The good minds at MIT have used a rubber-like polymer to predict how much light gets transmitted through a material, depending on its thinness and stretchiness. The material could lead to windows that automatically adjust the amount of light that's let in.
We all know that some materials, like balloons, get more transparent the more you stretch them. But that reason is actually hard to nail down from a mathematical standpoint. Like, when exactly does something get more transparent as you stretch it? What exactly needs to happen to let more light through?
So the MIT team combined existing optics theories with their own experimental observations, shining light through dyed polymers, both stretched and not stretched. They found that they could devise an equation that accurately predicted how much light came through the material and at which intensities of stretchiness. That equation was published this week in the journal Advanced Optical Materials.
The main application for this elastic wonder is smart windows that adjust transparency and automatically let in just the right amount of sunlight. Smart windows have been around for a while, but they're built with expensive materials, so outfitting a whole house with them can be pricy. Layering several sheets of this new polymer could be a cheaper alternative, and designers can use the MIT equation to determine exactly how transparent each window should be.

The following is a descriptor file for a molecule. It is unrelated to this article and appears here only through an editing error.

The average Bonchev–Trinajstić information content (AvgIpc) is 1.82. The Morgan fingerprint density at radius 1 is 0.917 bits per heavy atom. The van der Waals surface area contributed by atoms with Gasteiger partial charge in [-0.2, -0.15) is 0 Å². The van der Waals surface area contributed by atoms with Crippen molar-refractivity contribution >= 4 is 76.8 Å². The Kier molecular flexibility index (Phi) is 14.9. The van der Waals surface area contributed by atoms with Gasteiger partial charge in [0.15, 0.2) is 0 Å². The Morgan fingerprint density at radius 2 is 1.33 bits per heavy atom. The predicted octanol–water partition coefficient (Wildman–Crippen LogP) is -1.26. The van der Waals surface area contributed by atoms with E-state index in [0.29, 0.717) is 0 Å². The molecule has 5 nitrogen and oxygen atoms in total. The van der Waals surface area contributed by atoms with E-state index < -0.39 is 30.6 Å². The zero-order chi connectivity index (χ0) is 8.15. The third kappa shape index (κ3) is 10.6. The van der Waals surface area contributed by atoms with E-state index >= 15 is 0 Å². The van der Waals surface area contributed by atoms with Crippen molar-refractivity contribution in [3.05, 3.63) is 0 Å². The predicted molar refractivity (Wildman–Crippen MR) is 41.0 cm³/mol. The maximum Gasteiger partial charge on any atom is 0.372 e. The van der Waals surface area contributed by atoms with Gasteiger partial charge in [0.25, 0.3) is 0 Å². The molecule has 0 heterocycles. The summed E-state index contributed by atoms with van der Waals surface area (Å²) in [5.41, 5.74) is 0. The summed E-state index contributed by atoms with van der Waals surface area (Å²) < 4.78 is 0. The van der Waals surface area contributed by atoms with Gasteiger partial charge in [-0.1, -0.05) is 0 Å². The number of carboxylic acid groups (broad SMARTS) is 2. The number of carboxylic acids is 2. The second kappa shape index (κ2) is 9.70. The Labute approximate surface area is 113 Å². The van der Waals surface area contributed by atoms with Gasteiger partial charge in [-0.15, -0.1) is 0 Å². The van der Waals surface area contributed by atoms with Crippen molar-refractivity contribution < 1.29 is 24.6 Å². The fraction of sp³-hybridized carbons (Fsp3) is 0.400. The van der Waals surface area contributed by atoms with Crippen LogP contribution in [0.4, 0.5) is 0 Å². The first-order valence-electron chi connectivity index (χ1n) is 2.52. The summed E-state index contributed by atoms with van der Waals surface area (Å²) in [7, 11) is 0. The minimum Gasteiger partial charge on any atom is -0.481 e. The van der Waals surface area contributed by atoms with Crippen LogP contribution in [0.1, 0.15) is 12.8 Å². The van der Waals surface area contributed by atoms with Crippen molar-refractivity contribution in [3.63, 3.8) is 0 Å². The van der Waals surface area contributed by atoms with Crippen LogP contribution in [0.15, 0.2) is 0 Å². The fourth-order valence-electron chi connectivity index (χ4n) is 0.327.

Whether you need a better pair of Transitions or a limo ride with a sliding tinted window scale, this material could lead to some cool developments. The researchers envision entire buildings with new and improved smart windows, which can cut heating, AC, and cut energy costs.
GIFs via MIT YouTube